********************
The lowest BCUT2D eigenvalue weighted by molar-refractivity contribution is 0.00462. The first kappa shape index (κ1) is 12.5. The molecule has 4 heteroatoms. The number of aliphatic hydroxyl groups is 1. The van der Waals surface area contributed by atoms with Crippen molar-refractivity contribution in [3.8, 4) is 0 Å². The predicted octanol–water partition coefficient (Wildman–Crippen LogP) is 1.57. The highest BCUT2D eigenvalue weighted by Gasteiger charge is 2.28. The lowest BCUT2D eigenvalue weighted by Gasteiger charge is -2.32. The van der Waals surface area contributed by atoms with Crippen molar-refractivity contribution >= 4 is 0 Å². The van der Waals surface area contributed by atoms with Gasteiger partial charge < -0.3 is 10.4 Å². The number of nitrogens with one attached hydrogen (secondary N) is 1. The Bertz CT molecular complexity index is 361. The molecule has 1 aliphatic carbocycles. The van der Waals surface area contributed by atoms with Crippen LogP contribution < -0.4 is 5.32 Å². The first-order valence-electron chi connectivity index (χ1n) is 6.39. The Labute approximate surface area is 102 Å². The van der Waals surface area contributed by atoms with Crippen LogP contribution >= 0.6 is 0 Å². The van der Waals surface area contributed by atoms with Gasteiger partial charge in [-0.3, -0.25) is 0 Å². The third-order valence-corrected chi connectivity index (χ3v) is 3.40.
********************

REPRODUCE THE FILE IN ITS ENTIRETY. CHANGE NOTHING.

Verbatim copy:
The lowest BCUT2D eigenvalue weighted by molar-refractivity contribution is 0.00462. The first kappa shape index (κ1) is 12.5. The molecule has 4 heteroatoms. The number of aliphatic hydroxyl groups is 1. The van der Waals surface area contributed by atoms with Crippen molar-refractivity contribution in [3.8, 4) is 0 Å². The predicted octanol–water partition coefficient (Wildman–Crippen LogP) is 1.57. The highest BCUT2D eigenvalue weighted by Gasteiger charge is 2.28. The lowest BCUT2D eigenvalue weighted by Gasteiger charge is -2.32. The van der Waals surface area contributed by atoms with Crippen molar-refractivity contribution >= 4 is 0 Å². The van der Waals surface area contributed by atoms with Gasteiger partial charge < -0.3 is 10.4 Å². The number of nitrogens with one attached hydrogen (secondary N) is 1. The Bertz CT molecular complexity index is 361. The molecule has 1 aliphatic carbocycles. The van der Waals surface area contributed by atoms with Crippen LogP contribution < -0.4 is 5.32 Å². The first-order valence-electron chi connectivity index (χ1n) is 6.39. The Labute approximate surface area is 102 Å². The van der Waals surface area contributed by atoms with Crippen LogP contribution >= 0.6 is 0 Å². The van der Waals surface area contributed by atoms with Gasteiger partial charge in [-0.3, -0.25) is 0 Å². The third-order valence-corrected chi connectivity index (χ3v) is 3.40.